6. As regards financial services, the AIV believes that an equivalence system would be the most probable and realistic solution to the loss of passporting rights. The Netherlands should also strive for solid arrangements during the transition period, to minimise the damage to business.
  7. The UK’s withdrawal also represents a significant loss to the EU’s external security, especially for the Common Foreign and Security Policy (CFSP) and the Common Security and Defence Policy (CSDP). The AIV therefore believes it essential for the government to push for EU-UK cooperation to continue, albeit in another way, and to work actively towards this goal, for example by involving the UK in some way in the decisions of the EU’s Foreign Affairs Council.
  8. Given the great importance that should be attached to keeping the UK closely involved in certain forms of European military cooperation, whether multilateral or bilateral, the AIV would argue that the government should continue the existing bilateral ties with the UK. Military cooperation with the UK should be assessed on its own merits and should not suffer from possible friction between the EU and the UK concerning trade policy.
  9. When it comes to internal security, in other words Justice and Home Affairs cooperation, the AIV also believes that continuing the existing cooperation is essential to the internal security of both the UK and the EU, particularly the Netherlands. However, the position of the CJEU is a complicating factor here, for which a practical solution has yet to present itself.
  10. In the AIV’s view, the EU member states would do well not to link initiatives aimed at improving the functioning and the fairness of the free movement of workers within the EU to the Brexit negotiations. Arguments by the Netherlands and other mainly Western European member states in the context of the revision of the Posting of Workers Directive, to ensure the same pay for the same work in the same place, would then possibly still stand a chance of being accepted by the member states in Central and Eastern Europe. This cause is unlikely to be helped by combining it with the divergent British wish to limit the number of migrants from the EU.
  11. If the UK is to participate in the single market for goods during a transitional period, it will be necessary to ensure the continued adoption and equivalent practical application of the single market acquis. If the UK does not recognise the jurisdiction of the CJEU during this period, the AIV believes it will be necessary to set up an appropriate system for oversight and dispute settlement.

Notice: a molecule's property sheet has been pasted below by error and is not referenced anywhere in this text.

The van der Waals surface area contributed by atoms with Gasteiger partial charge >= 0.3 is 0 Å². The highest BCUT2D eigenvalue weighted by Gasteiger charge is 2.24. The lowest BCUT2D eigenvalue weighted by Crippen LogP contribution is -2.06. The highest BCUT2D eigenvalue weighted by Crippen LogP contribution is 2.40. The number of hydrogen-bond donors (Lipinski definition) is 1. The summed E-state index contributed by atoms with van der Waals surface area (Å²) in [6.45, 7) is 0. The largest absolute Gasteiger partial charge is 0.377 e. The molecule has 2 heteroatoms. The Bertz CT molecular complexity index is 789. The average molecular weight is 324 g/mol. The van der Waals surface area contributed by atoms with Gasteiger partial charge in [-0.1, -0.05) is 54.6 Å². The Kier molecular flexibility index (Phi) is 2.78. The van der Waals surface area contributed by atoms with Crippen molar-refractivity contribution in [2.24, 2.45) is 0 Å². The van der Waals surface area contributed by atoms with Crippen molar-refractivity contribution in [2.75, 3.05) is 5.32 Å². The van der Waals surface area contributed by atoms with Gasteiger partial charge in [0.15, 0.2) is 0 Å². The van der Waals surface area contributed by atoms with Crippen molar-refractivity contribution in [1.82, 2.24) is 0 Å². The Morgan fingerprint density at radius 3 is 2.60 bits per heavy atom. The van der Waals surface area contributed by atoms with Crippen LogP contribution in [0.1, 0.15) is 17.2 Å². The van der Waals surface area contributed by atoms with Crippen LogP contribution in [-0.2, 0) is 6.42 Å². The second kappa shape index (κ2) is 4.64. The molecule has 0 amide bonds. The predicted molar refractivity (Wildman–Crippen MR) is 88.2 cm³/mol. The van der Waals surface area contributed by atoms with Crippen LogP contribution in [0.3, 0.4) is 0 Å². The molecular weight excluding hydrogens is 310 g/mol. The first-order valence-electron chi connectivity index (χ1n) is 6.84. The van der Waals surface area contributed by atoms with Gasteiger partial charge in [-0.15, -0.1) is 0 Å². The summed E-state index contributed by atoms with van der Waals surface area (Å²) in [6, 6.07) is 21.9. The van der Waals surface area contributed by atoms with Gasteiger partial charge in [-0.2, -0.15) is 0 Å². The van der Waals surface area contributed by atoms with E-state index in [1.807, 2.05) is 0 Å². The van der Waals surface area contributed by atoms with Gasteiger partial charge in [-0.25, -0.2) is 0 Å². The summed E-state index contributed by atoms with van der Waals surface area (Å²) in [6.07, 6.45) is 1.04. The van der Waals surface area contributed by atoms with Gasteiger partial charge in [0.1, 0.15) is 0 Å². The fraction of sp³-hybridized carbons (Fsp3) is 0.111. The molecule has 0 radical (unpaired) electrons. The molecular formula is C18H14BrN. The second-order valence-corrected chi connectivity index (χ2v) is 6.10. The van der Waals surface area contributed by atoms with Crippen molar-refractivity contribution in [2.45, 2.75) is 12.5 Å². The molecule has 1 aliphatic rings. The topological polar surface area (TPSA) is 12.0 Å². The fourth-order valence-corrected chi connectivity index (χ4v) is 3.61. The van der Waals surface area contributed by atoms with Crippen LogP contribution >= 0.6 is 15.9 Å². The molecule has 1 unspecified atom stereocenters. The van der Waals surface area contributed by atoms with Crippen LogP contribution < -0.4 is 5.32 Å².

12. Brexit may have a major impact on the Netherlands in financial terms, too. During the forthcoming negotiations on the new MFF, the AIV takes the view that the Netherlands, together with other net contributors, should seek ways of reducing the EU budget over the coming years, so as to ensure that the Dutch contribution remains the same and in any event does not increase.
  13. The UK has been a natural coalition partner for the Netherlands on several dossiers (the single market, trade and defence cooperation, for example). After Brexit, the Netherlands will have to focus more closely than before on other possible coalition partners. The AIV thinks the Netherlands should aim for close cooperation and coordination with Germany, the most influential member state in the EU, but that will not be enough. Other possible coalition partners include the countries of North-West Europe, particularly Sweden, Denmark and Ireland, but also (in the framework of enhanced Benelux cooperation) Belgium and Luxembourg. Ad hoc coalitions would also be advisable, for example with bigger EU countries like France and Spain, but also with the Central and Eastern European countries, for instance in the field of security.